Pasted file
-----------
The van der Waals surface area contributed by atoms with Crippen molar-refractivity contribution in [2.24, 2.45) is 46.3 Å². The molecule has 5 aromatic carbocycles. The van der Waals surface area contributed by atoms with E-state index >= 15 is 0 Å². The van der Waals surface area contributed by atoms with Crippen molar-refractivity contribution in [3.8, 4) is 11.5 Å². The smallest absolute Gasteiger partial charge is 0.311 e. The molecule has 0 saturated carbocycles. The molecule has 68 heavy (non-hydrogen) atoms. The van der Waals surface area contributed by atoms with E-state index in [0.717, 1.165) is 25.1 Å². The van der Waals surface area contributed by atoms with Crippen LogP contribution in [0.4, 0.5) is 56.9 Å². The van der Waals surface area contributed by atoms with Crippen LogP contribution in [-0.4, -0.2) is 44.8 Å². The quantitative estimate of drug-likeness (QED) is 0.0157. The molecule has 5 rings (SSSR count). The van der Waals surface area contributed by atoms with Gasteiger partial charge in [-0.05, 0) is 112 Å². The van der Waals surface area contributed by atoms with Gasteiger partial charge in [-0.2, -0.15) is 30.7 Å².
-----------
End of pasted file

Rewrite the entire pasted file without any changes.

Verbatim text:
The van der Waals surface area contributed by atoms with Crippen molar-refractivity contribution in [2.24, 2.45) is 46.3 Å². The molecule has 5 aromatic carbocycles. The van der Waals surface area contributed by atoms with E-state index >= 15 is 0 Å². The van der Waals surface area contributed by atoms with Crippen molar-refractivity contribution in [3.8, 4) is 11.5 Å². The smallest absolute Gasteiger partial charge is 0.311 e. The molecule has 0 saturated carbocycles. The molecule has 68 heavy (non-hydrogen) atoms. The van der Waals surface area contributed by atoms with E-state index in [0.717, 1.165) is 25.1 Å². The van der Waals surface area contributed by atoms with Crippen LogP contribution in [0.4, 0.5) is 56.9 Å². The van der Waals surface area contributed by atoms with Crippen LogP contribution in [-0.4, -0.2) is 44.8 Å². The quantitative estimate of drug-likeness (QED) is 0.0157. The molecule has 5 rings (SSSR count). The van der Waals surface area contributed by atoms with Gasteiger partial charge in [-0.05, 0) is 112 Å². The van der Waals surface area contributed by atoms with Gasteiger partial charge in [-0.2, -0.15) is 30.7 Å².